“What’s up Craig, What’s up Smokey? What ya’ll smoking on?”
If you’re a movie buff like myself you know exactly what movie, down to the character and scene I got this line from. But the idea of an unemployed young Black man who smokes marijuana depicts all young Black men in that image (in the eyes of others.) Often times we are stuck in certain habits that we do not stop to think what the message may send.
But what message does marijuana send exactly? That marijuana smokers are thugs, murderers, violent, bums or drug addicts?
I say forget the stereotypes and do some research. The use of marijuana can be and in some cases are used for religious purposes dating back to the second millennium B.C. according to religiousfacts.com. Ancient Chinese religions, the Scythian people group of Central Asia, ancient Germanic paganism, and Hinduism are some of the groups that used marijuana as part of a ritual. But the most well known modern religion that involves marijuana for spiritual use is the Jamaican-born Rastafarian movement.
Medical texts from 100 A.D. recommend marijuana for medical purposes, but the ancient Chinese also taught followers that if the plant were consumed over a long period of time the user would develop the ability to speak to spirits. The text prescribes consuming marijuana on a daily basis for one’s general health; however, if one desires to commune with spirits then it’s recommended that it should be consumed for 100 consecutive days.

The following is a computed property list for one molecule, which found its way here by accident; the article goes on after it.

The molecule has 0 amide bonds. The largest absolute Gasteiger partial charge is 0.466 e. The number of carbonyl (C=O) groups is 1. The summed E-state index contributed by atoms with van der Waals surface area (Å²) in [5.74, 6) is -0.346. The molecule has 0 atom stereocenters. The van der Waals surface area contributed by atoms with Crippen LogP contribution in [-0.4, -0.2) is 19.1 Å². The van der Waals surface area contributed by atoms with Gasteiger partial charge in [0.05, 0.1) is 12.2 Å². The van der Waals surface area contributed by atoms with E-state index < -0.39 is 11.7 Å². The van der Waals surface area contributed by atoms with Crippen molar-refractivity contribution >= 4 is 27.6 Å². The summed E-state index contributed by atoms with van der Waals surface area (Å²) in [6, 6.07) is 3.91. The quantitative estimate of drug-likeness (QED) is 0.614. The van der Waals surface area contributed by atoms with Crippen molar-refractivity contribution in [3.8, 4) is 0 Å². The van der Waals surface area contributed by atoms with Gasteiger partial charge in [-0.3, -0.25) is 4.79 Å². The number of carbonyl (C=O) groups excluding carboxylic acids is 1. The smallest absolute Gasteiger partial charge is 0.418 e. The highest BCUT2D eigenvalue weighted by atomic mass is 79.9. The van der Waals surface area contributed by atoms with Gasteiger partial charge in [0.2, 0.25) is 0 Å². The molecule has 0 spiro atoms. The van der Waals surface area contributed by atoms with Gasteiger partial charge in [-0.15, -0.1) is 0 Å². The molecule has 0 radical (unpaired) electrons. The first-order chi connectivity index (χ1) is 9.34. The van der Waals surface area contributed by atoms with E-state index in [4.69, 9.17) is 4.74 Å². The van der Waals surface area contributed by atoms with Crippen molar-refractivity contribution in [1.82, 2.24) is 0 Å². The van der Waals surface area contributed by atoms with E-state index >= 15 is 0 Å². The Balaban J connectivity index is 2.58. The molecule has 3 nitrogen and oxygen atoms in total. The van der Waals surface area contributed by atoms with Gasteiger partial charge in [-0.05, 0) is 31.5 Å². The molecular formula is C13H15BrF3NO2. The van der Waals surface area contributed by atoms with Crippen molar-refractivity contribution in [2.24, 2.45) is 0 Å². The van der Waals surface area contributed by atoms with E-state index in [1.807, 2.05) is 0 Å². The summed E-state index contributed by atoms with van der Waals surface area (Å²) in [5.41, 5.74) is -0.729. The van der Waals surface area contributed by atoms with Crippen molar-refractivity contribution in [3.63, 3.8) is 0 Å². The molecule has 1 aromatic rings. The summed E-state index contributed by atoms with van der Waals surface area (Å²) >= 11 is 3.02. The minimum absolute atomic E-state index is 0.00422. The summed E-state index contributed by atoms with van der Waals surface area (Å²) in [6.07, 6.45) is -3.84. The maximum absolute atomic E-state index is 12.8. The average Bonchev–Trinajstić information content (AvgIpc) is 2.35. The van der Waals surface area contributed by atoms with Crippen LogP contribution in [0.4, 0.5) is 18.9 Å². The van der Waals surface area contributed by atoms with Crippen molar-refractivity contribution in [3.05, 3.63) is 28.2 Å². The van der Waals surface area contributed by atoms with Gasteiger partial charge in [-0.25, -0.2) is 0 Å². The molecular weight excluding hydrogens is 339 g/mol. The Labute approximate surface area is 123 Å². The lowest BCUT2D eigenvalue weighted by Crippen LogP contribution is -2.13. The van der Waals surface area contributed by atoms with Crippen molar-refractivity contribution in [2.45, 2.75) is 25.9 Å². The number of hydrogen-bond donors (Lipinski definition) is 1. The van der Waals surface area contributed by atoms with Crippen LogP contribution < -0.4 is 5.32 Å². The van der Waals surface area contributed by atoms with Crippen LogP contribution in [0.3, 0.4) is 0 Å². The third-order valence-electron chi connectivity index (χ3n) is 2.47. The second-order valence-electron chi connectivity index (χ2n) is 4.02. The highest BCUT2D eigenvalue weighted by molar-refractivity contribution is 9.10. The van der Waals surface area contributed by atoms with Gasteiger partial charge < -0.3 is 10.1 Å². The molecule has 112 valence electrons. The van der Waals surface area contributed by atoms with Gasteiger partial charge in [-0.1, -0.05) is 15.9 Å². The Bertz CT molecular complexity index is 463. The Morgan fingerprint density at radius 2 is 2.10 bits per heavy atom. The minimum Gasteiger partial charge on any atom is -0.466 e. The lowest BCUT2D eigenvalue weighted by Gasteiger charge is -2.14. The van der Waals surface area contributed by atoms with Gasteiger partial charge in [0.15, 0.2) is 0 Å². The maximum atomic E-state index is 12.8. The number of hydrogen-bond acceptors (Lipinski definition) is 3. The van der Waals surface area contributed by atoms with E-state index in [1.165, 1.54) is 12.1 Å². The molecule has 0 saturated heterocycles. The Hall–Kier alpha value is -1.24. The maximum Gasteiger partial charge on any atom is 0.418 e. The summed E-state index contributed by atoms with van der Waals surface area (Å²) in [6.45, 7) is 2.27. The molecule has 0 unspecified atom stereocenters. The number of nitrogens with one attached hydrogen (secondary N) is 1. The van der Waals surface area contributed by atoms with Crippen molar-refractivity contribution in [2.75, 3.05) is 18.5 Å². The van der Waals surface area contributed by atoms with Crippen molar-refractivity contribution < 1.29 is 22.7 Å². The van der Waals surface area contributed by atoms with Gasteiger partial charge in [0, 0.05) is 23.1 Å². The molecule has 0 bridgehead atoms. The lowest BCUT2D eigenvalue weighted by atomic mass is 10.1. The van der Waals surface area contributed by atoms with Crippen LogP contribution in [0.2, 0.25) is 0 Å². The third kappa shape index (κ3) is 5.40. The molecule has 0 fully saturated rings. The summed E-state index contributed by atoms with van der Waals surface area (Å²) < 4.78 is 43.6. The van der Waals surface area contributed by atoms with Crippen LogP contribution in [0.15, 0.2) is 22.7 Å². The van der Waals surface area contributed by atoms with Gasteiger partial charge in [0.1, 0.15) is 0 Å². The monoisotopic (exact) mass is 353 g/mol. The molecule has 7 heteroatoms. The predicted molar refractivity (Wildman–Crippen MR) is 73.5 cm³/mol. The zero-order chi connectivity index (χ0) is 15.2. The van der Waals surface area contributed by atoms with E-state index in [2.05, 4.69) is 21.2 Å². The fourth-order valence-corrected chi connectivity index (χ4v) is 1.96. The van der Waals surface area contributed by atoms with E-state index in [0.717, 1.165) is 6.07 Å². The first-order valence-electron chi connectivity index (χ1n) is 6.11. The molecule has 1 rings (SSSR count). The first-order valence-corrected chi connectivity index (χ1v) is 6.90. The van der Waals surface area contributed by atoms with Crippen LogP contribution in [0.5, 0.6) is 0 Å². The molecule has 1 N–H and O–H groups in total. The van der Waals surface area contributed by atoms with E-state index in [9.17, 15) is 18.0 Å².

The Greek historian Herodotus (484-425 B.C.) wrote that the Scythians used marijuana in sacred ceremonies. The ceremony consisted of making a booth by fixing in the ground three sticks and stretching around them woolen felts, they then put a number of red-hot stones into the ground, and then add some hemp-seed (It is believed that what Herodotus called the “hemp-seed” is the flowering top of the cannabis plant). They take some of this hemp-seed and throw it on the red-hot stones; which makes smokes and vapors according to religiousfacts.com
The Scythians didn’t necessarily smoke the plant but did make use of it.
In Hinduism they use Bhang, a drink that contains marijuana flowers, which is believed to cleanse users of their sins and avoid hell.
Many devotees of the Rastafarian religion believe marijuana is the Tree of Life mentioned in the first book of the Holy Bible Genesis. Many followers also believe that marijuana aids in the worship of God, Bible study and meditation.
Although not all adherents use marijuana, most Rastafarians believe it will bring a person closer to God.
Even though marijuana started out for good use, as anything else that becomes of the world, people find a way to portray a less-than positive image, making it out to be something negative.
But who is to say? Who gives one individual the right to stereotype an individual for using such a plant that gives some a better perspective of life or creative inspiration, or even gives them a better relationship with a higher power?
Some frowned upon the usage of Marijuana. Many consider it such a sinful credence that you’re sure enough to go to hell for it, when that’s definitely not the case.
If people can put their crucifix, Holy Bible and Koran down to realize the world is far from perfect, one can grasp a better understanding of this ultimately treacherous plant!
Lacey Mayo is a senior mass communication major from New Orleans.